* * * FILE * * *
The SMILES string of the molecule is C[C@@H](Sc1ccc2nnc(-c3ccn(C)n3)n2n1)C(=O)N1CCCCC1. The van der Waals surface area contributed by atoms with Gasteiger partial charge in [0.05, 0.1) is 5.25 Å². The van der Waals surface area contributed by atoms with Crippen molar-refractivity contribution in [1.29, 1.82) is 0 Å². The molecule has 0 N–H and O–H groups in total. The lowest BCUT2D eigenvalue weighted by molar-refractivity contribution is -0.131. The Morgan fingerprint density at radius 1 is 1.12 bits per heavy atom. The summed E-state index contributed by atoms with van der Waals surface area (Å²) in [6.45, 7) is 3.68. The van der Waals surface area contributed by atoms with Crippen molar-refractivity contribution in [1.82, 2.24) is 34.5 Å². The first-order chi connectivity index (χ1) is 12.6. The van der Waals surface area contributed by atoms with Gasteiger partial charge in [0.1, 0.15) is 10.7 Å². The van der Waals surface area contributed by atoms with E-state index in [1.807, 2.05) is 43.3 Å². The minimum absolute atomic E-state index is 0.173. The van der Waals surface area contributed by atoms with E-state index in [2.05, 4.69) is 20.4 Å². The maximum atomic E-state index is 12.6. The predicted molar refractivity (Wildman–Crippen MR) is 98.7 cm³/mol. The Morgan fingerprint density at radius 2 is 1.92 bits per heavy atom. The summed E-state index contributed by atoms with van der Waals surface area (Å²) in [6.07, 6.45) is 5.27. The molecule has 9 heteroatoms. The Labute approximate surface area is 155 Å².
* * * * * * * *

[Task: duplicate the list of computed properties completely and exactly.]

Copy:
The SMILES string of the molecule is C[C@@H](Sc1ccc2nnc(-c3ccn(C)n3)n2n1)C(=O)N1CCCCC1. The van der Waals surface area contributed by atoms with Gasteiger partial charge in [0.05, 0.1) is 5.25 Å². The van der Waals surface area contributed by atoms with Crippen molar-refractivity contribution in [1.29, 1.82) is 0 Å². The molecule has 0 N–H and O–H groups in total. The lowest BCUT2D eigenvalue weighted by molar-refractivity contribution is -0.131. The Morgan fingerprint density at radius 1 is 1.12 bits per heavy atom. The summed E-state index contributed by atoms with van der Waals surface area (Å²) in [6.45, 7) is 3.68. The van der Waals surface area contributed by atoms with Crippen molar-refractivity contribution in [1.82, 2.24) is 34.5 Å². The first-order chi connectivity index (χ1) is 12.6. The van der Waals surface area contributed by atoms with Gasteiger partial charge in [0.1, 0.15) is 10.7 Å². The van der Waals surface area contributed by atoms with E-state index in [1.807, 2.05) is 43.3 Å². The minimum absolute atomic E-state index is 0.173. The van der Waals surface area contributed by atoms with E-state index in [2.05, 4.69) is 20.4 Å². The maximum atomic E-state index is 12.6. The predicted molar refractivity (Wildman–Crippen MR) is 98.7 cm³/mol. The Morgan fingerprint density at radius 2 is 1.92 bits per heavy atom. The summed E-state index contributed by atoms with van der Waals surface area (Å²) in [6.07, 6.45) is 5.27. The molecule has 9 heteroatoms. The Labute approximate surface area is 155 Å².